If those inmates who filed a federal law suit because of the temperature on death row had followed the laws of the Constitution, they wouldn’t be on death row to begin with. Why didn’t they think of the consequences of their actions before murdering innocent individuals? At least they have cooler weather to look forward to. What do the victims of their actions have to look forward to?
Instead of touring the prison, the judge should think about touring the cemetery where all four relatives of inmate Nathaniel Code are buried. Another of the inmates filing the suit, James C. Magee, murdered his estranged wife and their 5-year-old son. How inhumane was this action? One would think that these inmates filing this suit would be more concerned about the lives they took and the discomfort their victims must have suffered.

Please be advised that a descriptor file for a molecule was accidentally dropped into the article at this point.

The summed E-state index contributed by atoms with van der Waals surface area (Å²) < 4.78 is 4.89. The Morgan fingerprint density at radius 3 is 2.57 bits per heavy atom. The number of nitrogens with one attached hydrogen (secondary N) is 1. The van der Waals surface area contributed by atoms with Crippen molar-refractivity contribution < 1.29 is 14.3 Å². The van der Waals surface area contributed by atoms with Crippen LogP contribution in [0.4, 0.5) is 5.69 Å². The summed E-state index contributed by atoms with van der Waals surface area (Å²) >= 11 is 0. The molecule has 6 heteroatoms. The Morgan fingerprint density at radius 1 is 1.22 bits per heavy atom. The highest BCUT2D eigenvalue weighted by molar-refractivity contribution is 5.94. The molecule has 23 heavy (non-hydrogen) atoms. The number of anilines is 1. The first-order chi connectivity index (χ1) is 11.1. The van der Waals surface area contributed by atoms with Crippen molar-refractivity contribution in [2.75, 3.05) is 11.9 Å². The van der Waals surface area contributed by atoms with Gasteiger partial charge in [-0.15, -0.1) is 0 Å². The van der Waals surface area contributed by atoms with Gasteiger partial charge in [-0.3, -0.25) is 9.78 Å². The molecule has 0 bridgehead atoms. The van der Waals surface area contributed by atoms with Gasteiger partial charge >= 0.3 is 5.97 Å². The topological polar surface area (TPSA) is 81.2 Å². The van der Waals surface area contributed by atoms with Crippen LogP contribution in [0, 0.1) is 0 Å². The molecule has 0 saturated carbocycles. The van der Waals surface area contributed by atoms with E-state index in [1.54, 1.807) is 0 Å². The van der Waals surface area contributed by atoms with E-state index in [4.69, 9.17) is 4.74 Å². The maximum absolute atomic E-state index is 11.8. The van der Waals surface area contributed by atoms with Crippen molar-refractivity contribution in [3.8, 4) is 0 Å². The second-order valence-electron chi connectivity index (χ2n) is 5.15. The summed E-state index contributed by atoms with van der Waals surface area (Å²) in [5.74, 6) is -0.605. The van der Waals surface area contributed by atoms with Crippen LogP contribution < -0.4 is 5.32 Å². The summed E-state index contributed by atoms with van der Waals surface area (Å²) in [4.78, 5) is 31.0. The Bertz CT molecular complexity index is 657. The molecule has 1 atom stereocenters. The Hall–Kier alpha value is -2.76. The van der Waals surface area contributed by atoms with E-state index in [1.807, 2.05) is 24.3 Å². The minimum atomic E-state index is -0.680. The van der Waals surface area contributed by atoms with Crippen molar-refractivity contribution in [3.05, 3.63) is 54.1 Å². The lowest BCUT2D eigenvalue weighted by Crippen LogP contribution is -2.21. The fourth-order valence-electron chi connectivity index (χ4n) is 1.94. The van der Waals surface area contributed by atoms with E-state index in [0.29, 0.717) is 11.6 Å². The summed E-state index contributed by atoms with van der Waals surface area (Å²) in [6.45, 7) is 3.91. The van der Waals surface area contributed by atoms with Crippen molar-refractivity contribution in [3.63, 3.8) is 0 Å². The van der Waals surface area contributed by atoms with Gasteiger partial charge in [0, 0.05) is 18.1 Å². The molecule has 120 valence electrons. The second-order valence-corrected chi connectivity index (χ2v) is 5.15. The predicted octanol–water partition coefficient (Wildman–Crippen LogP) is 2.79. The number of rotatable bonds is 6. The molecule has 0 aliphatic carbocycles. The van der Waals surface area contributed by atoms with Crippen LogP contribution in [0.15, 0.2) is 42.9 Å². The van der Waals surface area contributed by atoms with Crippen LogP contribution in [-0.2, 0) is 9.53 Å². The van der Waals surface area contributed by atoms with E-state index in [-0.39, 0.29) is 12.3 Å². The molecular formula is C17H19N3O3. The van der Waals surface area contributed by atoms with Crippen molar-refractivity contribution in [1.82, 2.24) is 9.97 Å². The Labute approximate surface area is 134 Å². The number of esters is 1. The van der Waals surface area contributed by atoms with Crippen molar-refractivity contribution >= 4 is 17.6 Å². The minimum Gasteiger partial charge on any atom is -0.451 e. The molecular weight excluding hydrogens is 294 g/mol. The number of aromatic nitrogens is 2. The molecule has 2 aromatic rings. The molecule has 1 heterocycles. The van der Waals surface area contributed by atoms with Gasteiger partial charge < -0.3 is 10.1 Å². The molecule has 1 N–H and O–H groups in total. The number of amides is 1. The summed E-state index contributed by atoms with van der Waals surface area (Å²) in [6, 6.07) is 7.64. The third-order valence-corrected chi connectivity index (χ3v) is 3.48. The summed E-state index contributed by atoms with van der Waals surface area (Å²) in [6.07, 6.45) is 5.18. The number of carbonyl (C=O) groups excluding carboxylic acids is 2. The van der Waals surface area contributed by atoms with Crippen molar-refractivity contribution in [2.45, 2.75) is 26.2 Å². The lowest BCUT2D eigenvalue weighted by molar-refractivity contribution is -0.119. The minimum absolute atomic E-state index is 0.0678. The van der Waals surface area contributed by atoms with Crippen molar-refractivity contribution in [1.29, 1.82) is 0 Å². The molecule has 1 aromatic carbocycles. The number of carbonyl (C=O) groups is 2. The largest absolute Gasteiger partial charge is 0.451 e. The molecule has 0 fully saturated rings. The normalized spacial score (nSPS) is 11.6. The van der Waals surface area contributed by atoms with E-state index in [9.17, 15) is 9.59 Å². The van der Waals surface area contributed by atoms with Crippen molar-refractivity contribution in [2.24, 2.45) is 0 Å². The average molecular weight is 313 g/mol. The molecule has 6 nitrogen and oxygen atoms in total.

Consider the employees who work outdoors in this heat every day, some of whom experience a higher heat index, such as DOTD employees, who work near asphalt roads and highways, garbage collectors, mail carriers, etc. These are innocent, working individuals, who make no excuses or complaints about the weather. What a dichotomy.
As I have said before, no inmate should be on death row for 20-25 years before they are executed. Appeals should be limited to two to five years, especially with the discovery of DNA. Less time spent on death row would alleviate crowding, save money and so on. What other complaints are we going to listen to from these convicted murderers? Wake up, Louisiana, and stop coddling these vicious murderers.
Where is the sympathy and consideration for the innocent victims. You must realize that no one wants to die. Every day you hear and read about plea bargains in exchange for not receiving the death penalty. The death penalty does deter crime — let’s use it! Don’t allow these absurd distractions to lose sight of the fact that when you take a life, you must pay the penalty. Let’s have justice for the victims and stop being sidetracked by these trumped-up excuses for mercy for these death-row inmates.
retired administrative assistant